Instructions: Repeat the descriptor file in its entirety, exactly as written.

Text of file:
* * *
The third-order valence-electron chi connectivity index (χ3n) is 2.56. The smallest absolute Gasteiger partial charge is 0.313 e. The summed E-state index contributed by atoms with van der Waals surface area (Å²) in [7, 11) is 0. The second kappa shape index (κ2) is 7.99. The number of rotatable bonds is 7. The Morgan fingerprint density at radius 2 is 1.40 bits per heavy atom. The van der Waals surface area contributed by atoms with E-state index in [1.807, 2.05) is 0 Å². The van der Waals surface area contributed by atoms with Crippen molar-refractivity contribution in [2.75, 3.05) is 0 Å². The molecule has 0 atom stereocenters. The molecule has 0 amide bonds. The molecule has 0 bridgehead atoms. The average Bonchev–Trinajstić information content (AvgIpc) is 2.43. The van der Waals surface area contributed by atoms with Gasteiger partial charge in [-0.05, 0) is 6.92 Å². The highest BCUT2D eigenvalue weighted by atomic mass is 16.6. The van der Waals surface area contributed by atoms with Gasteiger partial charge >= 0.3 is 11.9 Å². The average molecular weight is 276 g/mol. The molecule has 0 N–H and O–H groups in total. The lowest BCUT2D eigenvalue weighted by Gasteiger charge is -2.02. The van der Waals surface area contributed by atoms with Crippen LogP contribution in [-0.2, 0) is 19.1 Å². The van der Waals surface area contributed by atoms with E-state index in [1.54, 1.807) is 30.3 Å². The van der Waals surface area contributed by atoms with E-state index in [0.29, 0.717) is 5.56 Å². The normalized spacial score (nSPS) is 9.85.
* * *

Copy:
The third-order valence-electron chi connectivity index (χ3n) is 2.56. The smallest absolute Gasteiger partial charge is 0.313 e. The summed E-state index contributed by atoms with van der Waals surface area (Å²) in [7, 11) is 0. The second kappa shape index (κ2) is 7.99. The number of rotatable bonds is 7. The Morgan fingerprint density at radius 2 is 1.40 bits per heavy atom. The van der Waals surface area contributed by atoms with E-state index in [1.807, 2.05) is 0 Å². The van der Waals surface area contributed by atoms with Crippen molar-refractivity contribution in [2.75, 3.05) is 0 Å². The molecule has 0 atom stereocenters. The molecule has 0 amide bonds. The molecule has 0 bridgehead atoms. The average Bonchev–Trinajstić information content (AvgIpc) is 2.43. The van der Waals surface area contributed by atoms with Gasteiger partial charge in [-0.05, 0) is 6.92 Å². The highest BCUT2D eigenvalue weighted by atomic mass is 16.6. The van der Waals surface area contributed by atoms with Gasteiger partial charge >= 0.3 is 11.9 Å². The average molecular weight is 276 g/mol. The molecule has 0 N–H and O–H groups in total. The lowest BCUT2D eigenvalue weighted by Gasteiger charge is -2.02. The van der Waals surface area contributed by atoms with Crippen LogP contribution in [-0.2, 0) is 19.1 Å². The van der Waals surface area contributed by atoms with E-state index in [1.54, 1.807) is 30.3 Å². The van der Waals surface area contributed by atoms with E-state index in [0.29, 0.717) is 5.56 Å². The normalized spacial score (nSPS) is 9.85.